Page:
European Commission President Jose Manuel Barroso has told the UK not to reverse the legend of Robin Hood by robbing poor countries to pay the rich.
Mr Barroso's spokesman urged Mr Blair to seek an "equitable" deal
His comments, reported by a spokesman, refer to the UK's unpublished plan to solve a row over the 2007-13 EU budget.
The UK is said to be proposing a cut in aid to new member states in order to reduce the overall size of the budget.
The UK was widely criticised at an EU summit in June when it blocked a budget deal by refusing to give up its rebate.
Sheriff of Nottingham
"You all know the old story of Robin Hood and the Sheriff of Nottingham. The president has made it very clear that he does not expect the British presidency to take the role of the Sheriff of Nottingham, taking from the poor to give to the rich," Commission spokesman Johannes Laitenberger told a news conference.
He added: "We are working on a fair and equitable deal where the principle should not be that those in need make the biggest sacrifices."
He added that the new member states - Cyprus, the Czech Republic, Estonia, Hungary, Latvia, Lithuania, Malta, Poland, Slovakia and Slovenia - were not among the richest in the EU.
UK Foreign Secretary Jack Straw responded: "Mr Barroso is a great man, but I think his spokesman probably knows less about what happened in Sherwood Forest than some of us."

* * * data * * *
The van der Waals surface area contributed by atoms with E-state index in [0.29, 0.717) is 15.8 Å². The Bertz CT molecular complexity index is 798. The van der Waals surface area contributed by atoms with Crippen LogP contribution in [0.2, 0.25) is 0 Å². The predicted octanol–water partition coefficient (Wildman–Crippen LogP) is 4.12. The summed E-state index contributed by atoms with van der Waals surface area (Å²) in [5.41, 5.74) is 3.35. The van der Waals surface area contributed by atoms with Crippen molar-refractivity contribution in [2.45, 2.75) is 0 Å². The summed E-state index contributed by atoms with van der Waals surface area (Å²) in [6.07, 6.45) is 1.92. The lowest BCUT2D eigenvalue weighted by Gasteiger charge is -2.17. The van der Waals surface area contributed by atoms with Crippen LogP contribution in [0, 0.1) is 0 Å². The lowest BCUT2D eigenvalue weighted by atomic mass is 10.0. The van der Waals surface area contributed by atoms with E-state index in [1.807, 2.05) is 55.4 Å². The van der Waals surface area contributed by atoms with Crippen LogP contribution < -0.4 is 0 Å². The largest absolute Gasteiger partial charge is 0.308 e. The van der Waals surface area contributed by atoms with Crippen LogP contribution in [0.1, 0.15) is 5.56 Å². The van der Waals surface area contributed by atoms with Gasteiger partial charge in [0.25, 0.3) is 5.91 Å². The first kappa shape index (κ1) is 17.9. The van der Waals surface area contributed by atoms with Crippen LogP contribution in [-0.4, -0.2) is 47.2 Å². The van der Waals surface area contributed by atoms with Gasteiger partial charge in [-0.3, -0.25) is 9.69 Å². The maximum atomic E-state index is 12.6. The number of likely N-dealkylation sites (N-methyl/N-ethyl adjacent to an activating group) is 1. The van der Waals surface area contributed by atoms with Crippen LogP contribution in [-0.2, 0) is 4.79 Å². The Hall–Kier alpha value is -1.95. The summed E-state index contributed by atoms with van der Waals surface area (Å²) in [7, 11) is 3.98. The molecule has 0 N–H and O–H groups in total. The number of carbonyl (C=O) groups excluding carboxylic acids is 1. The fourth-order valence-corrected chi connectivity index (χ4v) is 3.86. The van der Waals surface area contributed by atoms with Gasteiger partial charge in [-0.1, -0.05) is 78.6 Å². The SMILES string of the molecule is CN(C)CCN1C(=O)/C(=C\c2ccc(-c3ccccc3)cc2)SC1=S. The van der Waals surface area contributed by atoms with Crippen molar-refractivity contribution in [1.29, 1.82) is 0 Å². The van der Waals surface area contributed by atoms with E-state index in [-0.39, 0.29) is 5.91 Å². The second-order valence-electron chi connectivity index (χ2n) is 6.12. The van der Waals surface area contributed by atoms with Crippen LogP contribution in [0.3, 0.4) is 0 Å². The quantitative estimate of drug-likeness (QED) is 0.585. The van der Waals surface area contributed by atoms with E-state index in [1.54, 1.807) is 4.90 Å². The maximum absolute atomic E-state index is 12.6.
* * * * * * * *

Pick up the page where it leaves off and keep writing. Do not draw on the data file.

Correspondents say the UK would give up part of its £4bn (6bn euro) annual rebate if other countries accept its latest budget proposal.
UK Prime Minister Tony Blair goes to Estonia and Hungary on Thursday and Friday to try to sell the idea to seven of the 10 new member states.
The proposal will then be discussed by EU foreign ministers on 7 December, and by heads of state and government at a summit in Brussels on 15 and 16 December.
"Whatever the deal the UK will be making a fair contribution towards the cost of enlargement and that means our contribution will in any event rise," Mr Straw said, after talks with his Italian counterpart, Gianfranco Fini, in London.
At the summit in June, the Prime Minister of Luxembourg Jean-Claude Juncker, proposed freezing the UK rebate at its current level.
The UK said it would only agree if there was fundamental reform of the EU budget, including a review of farm spending.
Mr Blair repeated on Tuesday that the rebate had to stay in place as long as "distortions" to the EU budget caused by the Common Agricultural Policy, remained.
Mr Laitenberger's comments about Robin Hood amused some reporters at the new conference in Brussels.
One British journalist asked whether Mr Barroso would approve of robbing rich French farmers loaded with large bags of grain.
Other journalists were confused. A Polish correspondent asked Mr Laitenberger for more information about the role played by the Sheriff of Nottingham.